There has been much speculation about the scrapping of the ID cards policy in recent days (here and here) - and an especially fatuous analysis of the politics of this from the BBC. Here I stand by my previous analysis about this which is a matter of record (for example here). For a variety of reasons (principally concerned with political calculation) the Great Bottler has always been lukewarm about the whole ghastly project. In the current climate, I would go further; he will be calculating that it would be in his (and New Labour's) best interests to neutralise the electoral liability that they represent (all the more so in the wake of the HMRC fiasco). Nevertheless he will only move on the issue at a time of his choosing when he reckons both that he will not be seen as a 'victim' of events and when he can maximise the potential political advantage of doing so. That said, I am prepared to concede that the looming prospect of them being kicked into the long grass has probably edged somewhat closer.

But - and it's a massive but - ID cards are merely the visible part of a huge iceberg - it's what we can't see under the surface of the water that really matters. Those excellent bods at No2ID (and many others) are only too well aware of this - in deliberately choosing to target the whole "database state" rather than ID cards in isolation. Indeed, the Great Bottler is no doubt equally well aware of this (which may in part explain his diffidence on the subject thus far) and will be factoring this in to his eventual decision about the policy. The stark reality - and sad truth - is that, however desirable the scrapping of ID cards may be, their demise will do nothing to exorcise a principal plank of policy that causes the greatest degree of concern: i.e. the availability to Government of a comprehensive digital footprint of our whole-life experience in the minutest detail. So, the passport database, eventually covering round about 80% of the UK population (after all it was always intended that this would provide the backbone to the National Identity Register), will continue to exist and operate. Legislative provision for serial data-sharing across Government continues relatively unabated. Et cetera, et cetera. And, if a little ironically, what makes all of this so much worse is that the accountability and transparency of the regime - as compared with the situation that would exist with full implementation of ID cards - is all but non-existent. Again this may explain why the Great Bottler is attracted to this approach as to all intents and purposes it is the delivery of the policy by stealth, something that he has proved himself to be especially adept at over the years!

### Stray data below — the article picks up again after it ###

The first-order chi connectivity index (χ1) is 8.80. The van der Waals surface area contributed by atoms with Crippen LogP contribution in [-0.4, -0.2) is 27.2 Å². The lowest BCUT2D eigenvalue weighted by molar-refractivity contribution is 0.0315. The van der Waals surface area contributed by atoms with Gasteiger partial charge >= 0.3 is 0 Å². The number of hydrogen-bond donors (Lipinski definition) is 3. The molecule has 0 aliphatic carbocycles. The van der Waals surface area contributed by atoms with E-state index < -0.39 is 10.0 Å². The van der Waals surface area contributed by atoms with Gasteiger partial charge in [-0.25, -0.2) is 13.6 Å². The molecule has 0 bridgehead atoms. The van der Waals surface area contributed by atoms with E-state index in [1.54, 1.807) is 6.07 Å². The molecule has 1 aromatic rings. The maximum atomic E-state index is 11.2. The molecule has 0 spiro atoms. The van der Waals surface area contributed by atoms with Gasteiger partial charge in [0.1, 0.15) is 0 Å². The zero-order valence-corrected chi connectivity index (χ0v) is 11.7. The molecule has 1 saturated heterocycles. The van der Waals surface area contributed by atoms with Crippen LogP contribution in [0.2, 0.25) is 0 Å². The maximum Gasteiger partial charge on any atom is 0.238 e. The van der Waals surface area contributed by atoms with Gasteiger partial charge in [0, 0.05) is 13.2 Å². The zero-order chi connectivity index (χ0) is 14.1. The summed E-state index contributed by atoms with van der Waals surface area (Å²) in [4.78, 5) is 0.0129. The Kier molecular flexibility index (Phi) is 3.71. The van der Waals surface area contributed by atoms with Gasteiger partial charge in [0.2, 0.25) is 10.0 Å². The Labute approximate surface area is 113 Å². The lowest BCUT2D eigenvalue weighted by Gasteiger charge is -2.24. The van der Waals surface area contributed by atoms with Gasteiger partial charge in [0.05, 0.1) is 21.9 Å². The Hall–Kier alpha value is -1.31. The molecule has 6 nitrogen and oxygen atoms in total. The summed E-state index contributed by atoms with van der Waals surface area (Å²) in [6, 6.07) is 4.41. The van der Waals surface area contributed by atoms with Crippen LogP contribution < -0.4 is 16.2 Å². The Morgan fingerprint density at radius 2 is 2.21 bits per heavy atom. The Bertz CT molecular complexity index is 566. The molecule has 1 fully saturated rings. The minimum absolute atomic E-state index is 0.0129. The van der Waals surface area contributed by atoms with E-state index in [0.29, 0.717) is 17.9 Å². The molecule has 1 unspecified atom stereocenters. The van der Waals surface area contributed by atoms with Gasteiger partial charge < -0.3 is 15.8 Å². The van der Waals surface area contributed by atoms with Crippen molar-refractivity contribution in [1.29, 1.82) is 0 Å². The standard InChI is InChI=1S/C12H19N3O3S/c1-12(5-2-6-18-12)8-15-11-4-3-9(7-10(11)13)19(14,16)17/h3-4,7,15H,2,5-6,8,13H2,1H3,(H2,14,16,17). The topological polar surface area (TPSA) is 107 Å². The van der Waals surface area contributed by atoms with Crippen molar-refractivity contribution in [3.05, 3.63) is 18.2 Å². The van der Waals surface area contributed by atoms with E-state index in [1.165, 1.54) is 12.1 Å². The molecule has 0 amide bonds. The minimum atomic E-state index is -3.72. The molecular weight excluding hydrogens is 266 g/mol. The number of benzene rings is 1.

What is is frustrating - and depressing - is that our politicos, for all their high-minded rhetoric in opposition to ID cards, appear to be either unable or unwilling to recognise this (e.g. Calamity Clegg's grandstanding on the issue a few weeks ago). I can't help feeling that all of us would be very much more comfortable about our political process if those engaged in it could at least exhibit a full grasp of the issues facing them; indeed, that might inspire us to respect them a little more!

And what is now required above all else - a persistent theme of mine - is a root-and-branch re-think of the whole sorry mess of identity/data management by, for and on behalf of government, together with new primary legislation to attend to these matters in a coherent way. Will any of the parties have either the wisdom or courage to grasp this nettle? I'm not holding my breath!

Friday, 25 January 2008


I'm sure you will have noted that Privacy International published their "2007 International Privacy Ranking" a few weeks ago. Indeed there was some comment on the Report at the time (for example here from The Register and here from Spyblog) - and to this extent I concede that this is something of a 'catch-up' post. We can make of the Report's findings what we will. But the criteria that PI have deployed to make their assessments are appropriately objective. And on that basis it makes for decidedly uncomfortable reading.

Two things in particular strike me about the Report. First the trend in both the UK and the USA is undeniably towards ever greater erosion of our privacy rights. In other words the position defined by the Report is no blip on the radar. Rather, however well-intentioned some of the imperatives that underpin it may be (improvements to public services, prevention/detection of fraud, or what-have-you), it is an entrenched and relentless policy direction.

Second - and much more importantly - the right to privacy (and the attendant provision of adequate safeguards against the intrusion of the State into our daily lives) is a fundamental building block of a free society. Therefore, as sure as eggs is eggs, its emasculation makes us less free. If we stop to think about the somewhat woolly concept of 'The War on Terror', we can adopt a simplictic view that it is being 'fought' - I use the word advisedly - to protect our essential freedoms from the encroachment of the fundamentalist - perhaps even barbaric - ideology of the terrorist cause. The irony is that the assault on our privacy rights is justified in no small part on the basis of it being necessary in the interests of national security and to protect us from terrorist-inspired outrages. Accordingly I hope I'm not alone in supposing that it is perverse - some might even say asinine - to abate quintessential democratic freedoms (that of privacy in all its guises in particular) as a conscious and deliberate policy imperative when, to all intents and purposes, the declared aim is to defend them.